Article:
But we didn't know here, and the callback function itself was made insane by brute force before breaking links caused ordinary refcount semantics to trigger T's (fatally damaged) callback.

    So the actual rules are "don't trigger things like that" ;-) We don't know what they are, so "implement everything" is the only safe answer.

    In this particular case we never intended to run a callback from a trash weakref, so we just clear all trash weakrefs now. It was news to us that it was possible for a missing tp_traverse to trick us into running one before. I never saw another form of gc that had to worry about "but what if what we're told about the object graph is lying"? ;-)

  9. Tim Peters

    Here's an easy example that may clarify the pragmatics: suppose we have a simple trash cycle, a circle of 50 objects of 50 different types.

    For CPython to recognize that it is a trash cycle, all 50 types must implement tp_traverse. If some type T doesn't, then the pointer starting from the object of type T is invisible, so the object that pointer ends at appears to be reachable from outside the current generation (something must account for its refcount of 1). So the cycle leaks.

    But if it is recognized as a trash cycle, to guarantee that it gets reclaimed only 1 of the types needs to implement tp_clear. Break any 1 of the pointers by brute force, and then regular old refcounting reclaims the whole circle.

    Lots of container types in the core haven't bothered with tp_clear because of that. They just don't expect to be involved in cycles devoid of the heavily used container types that do implement it. But they "should" implement tp_clear anyway: it's very easy to write one, often just moving Py_CLEAR(PyObject *) lines out of the type's deallocation function (and then calfling the new tp_clear from the latter).

    Ironically, that's what triggered the current segfault bug: adding tp_clear to function objects. That's what "caused" a weakref callback function to be rendered insane before it was used. But the real cause was that an absent tp_traverse prevented gc from knowing that relevant objects were in trash cycles so that callbacks needed special handling to be done safely. As far as gc could tell, the weakref referent was not trash, so its callback would never be invoked. That's one way in which failing to recognize a trash cycle can end up doing much worse than just leaking memory.

  10. Armin Rigo

    According to the rule "any type that may participate in a cycle really should implement the entire gc protocol", many of the more internal types (of cffi, of ctypes, of the rest of the CPython core) are bogus, and fixing them will require three more words for each instance. Some of them are very small and numerous objects. If that's the rule anyway, then fine, I guess just wasting all that memory in cffi is part of the price for avoiding these rare segfaults when something unrelated changes in CPython.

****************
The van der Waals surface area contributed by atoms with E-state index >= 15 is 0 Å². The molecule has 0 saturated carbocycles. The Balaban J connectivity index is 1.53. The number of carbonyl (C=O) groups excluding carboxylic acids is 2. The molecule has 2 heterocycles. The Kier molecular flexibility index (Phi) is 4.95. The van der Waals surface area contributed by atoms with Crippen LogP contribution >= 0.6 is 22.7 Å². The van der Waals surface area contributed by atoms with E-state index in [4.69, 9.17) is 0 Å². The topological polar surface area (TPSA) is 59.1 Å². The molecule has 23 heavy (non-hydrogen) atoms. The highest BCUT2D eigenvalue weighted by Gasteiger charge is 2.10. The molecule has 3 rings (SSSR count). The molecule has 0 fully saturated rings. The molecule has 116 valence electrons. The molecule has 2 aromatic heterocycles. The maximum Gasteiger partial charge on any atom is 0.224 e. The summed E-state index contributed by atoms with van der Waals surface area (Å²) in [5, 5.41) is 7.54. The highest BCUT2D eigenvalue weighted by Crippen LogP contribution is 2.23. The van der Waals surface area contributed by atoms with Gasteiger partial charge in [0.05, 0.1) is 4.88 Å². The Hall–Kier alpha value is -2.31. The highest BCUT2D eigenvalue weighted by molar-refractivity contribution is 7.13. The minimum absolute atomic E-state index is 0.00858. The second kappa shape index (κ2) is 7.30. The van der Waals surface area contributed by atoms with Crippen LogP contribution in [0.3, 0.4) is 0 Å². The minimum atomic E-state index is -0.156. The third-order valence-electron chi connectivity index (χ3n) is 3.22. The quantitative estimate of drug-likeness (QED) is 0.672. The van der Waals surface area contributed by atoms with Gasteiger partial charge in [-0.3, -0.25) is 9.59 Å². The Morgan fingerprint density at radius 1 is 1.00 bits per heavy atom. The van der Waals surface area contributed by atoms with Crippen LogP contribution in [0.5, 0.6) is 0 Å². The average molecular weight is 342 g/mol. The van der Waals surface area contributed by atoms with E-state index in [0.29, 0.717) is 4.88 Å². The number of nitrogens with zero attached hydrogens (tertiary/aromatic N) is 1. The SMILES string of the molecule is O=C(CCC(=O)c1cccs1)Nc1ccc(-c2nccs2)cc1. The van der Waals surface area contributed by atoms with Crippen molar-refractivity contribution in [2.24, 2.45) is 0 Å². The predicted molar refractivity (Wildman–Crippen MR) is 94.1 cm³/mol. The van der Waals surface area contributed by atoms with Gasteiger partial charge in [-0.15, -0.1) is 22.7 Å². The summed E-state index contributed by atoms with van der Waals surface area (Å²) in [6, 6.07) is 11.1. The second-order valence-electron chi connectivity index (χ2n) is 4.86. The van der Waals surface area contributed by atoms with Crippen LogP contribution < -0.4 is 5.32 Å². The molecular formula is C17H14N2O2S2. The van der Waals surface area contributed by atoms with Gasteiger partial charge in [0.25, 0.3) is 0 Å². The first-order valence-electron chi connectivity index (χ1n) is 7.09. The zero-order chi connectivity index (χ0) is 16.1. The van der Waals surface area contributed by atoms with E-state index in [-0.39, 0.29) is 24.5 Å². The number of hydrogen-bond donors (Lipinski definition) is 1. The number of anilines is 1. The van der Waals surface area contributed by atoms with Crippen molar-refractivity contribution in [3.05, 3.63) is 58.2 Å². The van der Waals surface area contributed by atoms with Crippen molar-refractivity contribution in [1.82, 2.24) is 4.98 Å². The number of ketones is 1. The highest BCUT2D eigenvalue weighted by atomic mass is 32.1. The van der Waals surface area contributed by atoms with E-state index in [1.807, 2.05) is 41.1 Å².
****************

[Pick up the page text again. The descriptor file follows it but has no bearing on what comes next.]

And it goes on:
I also guess that I need to fix the borrowed reference between cfield and ctype object in cffi. The idea was to avoid creating a ton of pointless cycles. I can give up that idea too and just throw much more work to CPython's GC.

    Better safe than sorry!

  11. Armin Rigo

    Marked as "on hold" until the CPython situation is clarified and someone un-marks this as "on hold". In particular I'd like some reasoning for why CFieldType needs to be fixed, but not the other similar types in cffi, nor the similar types inside CPython itself (see list in my comment above).

  12. Tim Peters

    You don't need to change anything. But, as noted, if a container type doesn't at least supply tp_traverse, the best it can hope for is to be implicated in memory leaks. It's simply impossible for CPython's gc to follow pointers it's not told about (note the twist here: for most forms of gc, missing a pointer can cause a live object to be mistakenly considered to be trash, which is catastrophic; but in CPython's gc it's the opposite: it assumes everything is alive at first, and chases pointers to prove things are trash).

    The docs already seem clear enough to me:

    Python’s support for detecting and collecting garbage which involves circular references requires support from object types which are “containers” for other objects which may also be containers. Types which do not store references to other objects, or which only store references to atomic types (such as numbers or strings), do not need to provide any explicit support for garbage collection.

    To create a container type, the tp_flags field of the type object must include the Py_TPFLAGS_HAVE_GC and provide an implementation of the tp_traverse handler. If instances of the type are mutable, a tp_clear implementation must also be provided.

    In slow motion, more types in CPython are changing to follow those rules, as they get implicated in memory leaks.

    The only failure modes I know of for not following the rules now (after the latest hacks inspired by this report):

    • Memory leaks.
    • Stats reported by gc for # of reclaimed objects may be wrong.
    • If an object in cyclic trash has a finalizer, and that object is resurrected, the finalizer may run again the next time the object becomes trash (when the rules are followed, a finalizer is run at most once total).

    It's possible segfaults can't happen anymore.

    So suit yourself - a new kind of segfault every few years isn't really a disaster 😉

  13. Tim Peters

    if an object in cyclic trash has a finalizer, and that object is resurrected, the finalizer may run again …

    Scratch that! Turns out different paths in the code cover this, independent of gc. So a finalizer will be run at most once regardless of whether all containers follow the rules. (Of course if an object with a finalizer leaks, its finalizer will never be invoked.)